Wednesday, January 31, 2007

$19 Million Award for Termination of Insurance Agents Overturned

In a decision with ramifications for franchises and dealerships, State Farm Insurance Company’s termination of five insurance agents who had made public statements critical of the company was held not to breach the exclusive agency agreements, violate the covenant of good faith and fair dealing, or tortiously interfere with the agents’ relationships with their clients.

Jury verdicts in favor of the five agents and awarding $19.7 million were reversed by the Missouri Court of Appeals on a holding that the agency agreements permitted the company to terminate the agencies at any time upon written notice.

The agents were independent contractors who sold insurance products for State Farm on an exclusive basis in Missouri, Maryland, Ohio, and Texas. They all executed State Farm Agency Agreements. After discovering in that the agents had made statements critical of State Farm, the company sent letters to agents, terminating their agreements effective in January or February 2000.

The agents sought internal termination reviews, pursuant to the agency agreements. After the review committees recommended that the terminations be upheld, the Missouri agent filed suit in Missouri state court, alleging wrongful termination. The court allowed the other four agents to join as additional plaintiffs. The complaint brought by the five agents alleged that (1) their agreements were terminated without good cause, (2) the terminations breached the covenant of good faith and fair dealing, (3) the company intentionally interfered with the agents’ business relationships with current and future clients, and (4) the agents were entitled to punitive damages.

Following a 14-day trial, the jury returned verdicts in favor of the agents on breach of contract and tortious interference claims, awarding $8.7 million in actual damages and $11 million in punitive damages. State Farm brought an appeal.

On January 23, 2007, the Missouri Court of Appeals, Western District, reversed the trial court, on the following rulings:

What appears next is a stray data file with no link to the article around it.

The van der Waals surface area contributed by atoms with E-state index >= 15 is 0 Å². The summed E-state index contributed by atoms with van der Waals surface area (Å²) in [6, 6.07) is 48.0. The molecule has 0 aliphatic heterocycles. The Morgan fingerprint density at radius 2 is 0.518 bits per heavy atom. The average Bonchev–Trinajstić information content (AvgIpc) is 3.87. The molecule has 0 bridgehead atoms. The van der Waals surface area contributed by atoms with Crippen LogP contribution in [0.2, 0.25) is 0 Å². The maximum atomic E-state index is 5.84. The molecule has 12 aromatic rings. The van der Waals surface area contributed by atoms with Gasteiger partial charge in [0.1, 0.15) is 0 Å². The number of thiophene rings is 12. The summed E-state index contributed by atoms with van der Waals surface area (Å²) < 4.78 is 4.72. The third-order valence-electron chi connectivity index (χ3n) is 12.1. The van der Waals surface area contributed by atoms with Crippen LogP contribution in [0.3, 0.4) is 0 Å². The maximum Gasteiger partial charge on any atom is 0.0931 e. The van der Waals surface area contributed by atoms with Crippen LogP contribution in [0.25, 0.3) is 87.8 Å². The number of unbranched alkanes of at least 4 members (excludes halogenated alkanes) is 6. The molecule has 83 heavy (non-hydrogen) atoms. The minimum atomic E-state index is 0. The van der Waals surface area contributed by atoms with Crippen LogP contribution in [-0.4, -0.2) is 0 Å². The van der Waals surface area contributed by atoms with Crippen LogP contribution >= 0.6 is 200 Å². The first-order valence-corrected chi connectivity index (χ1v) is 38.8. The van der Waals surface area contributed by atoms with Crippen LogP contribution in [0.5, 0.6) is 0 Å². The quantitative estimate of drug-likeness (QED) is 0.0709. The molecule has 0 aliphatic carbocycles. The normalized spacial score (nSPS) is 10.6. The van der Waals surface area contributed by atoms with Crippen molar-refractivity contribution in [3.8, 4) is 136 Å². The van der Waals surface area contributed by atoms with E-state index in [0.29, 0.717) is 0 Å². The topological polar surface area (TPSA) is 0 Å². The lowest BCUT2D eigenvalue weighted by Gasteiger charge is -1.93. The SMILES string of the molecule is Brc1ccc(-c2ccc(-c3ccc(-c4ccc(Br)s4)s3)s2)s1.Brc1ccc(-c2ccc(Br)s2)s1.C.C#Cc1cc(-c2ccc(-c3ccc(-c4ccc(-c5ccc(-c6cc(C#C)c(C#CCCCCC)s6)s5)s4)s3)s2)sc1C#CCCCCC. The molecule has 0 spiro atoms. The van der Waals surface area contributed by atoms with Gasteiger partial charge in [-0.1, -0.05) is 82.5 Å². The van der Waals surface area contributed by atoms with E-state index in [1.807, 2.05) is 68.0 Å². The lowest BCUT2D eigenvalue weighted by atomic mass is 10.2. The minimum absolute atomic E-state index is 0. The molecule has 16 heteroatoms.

Termination at will. The terminations did not breach the agency agreements, which were terminable at will by either party, upon written notice. The contractual language was not ambiguous as to whether a party must have good cause terminate the agency. Thus, the trial court should not have considered parol evidence and interpreted the agreement to require good cause for termination. All of the jurisdictions involved in this case followed the at-will doctrine, under which an agreement with no fixed duration is deemed to be at-will and terminable by either party, absent a specific contract term to the contrary.

Termination review process. The inclusion of a termination review process in the agency agreement does not imply that good cause is required for termination, according to the appeals court. Such a process is not inconsistent with at-will termination and did not limit the company’s right to terminate without cause. On the contrary, the termination review provision suggests that State Farm wishes to prevent arbitrary terminations without limiting its legal entitlement to terminate at will by written notice.

Implied covenant of good faith/fair dealing. There can be no claim for breach of an implied covenant of good faith and fair dealing in the termination of an at-will independent contractor relationship. Such an implied covenant can not overcome a contractual right to terminate at will.

Tortious interference with business relationships. The terminated agents did not have any business relationship with the policyholders that did not arise from their acting as agents for State Farm. The relationships between the agents and the policyholders were simply not the type of business relationships protected by the tort of interference with business expectancy.

Punitive damages. Because the agents failed to prove an underlying cause of action that could support a punitive damage award, the trial court’s award of $11 million in punitive damages had to be reversed.

The decision is Kelly v. State Farm Mutual Automobile Insurance Co., Missouri Court of Appeals, Western Division, Case No. WD66408, January 23, 2007.

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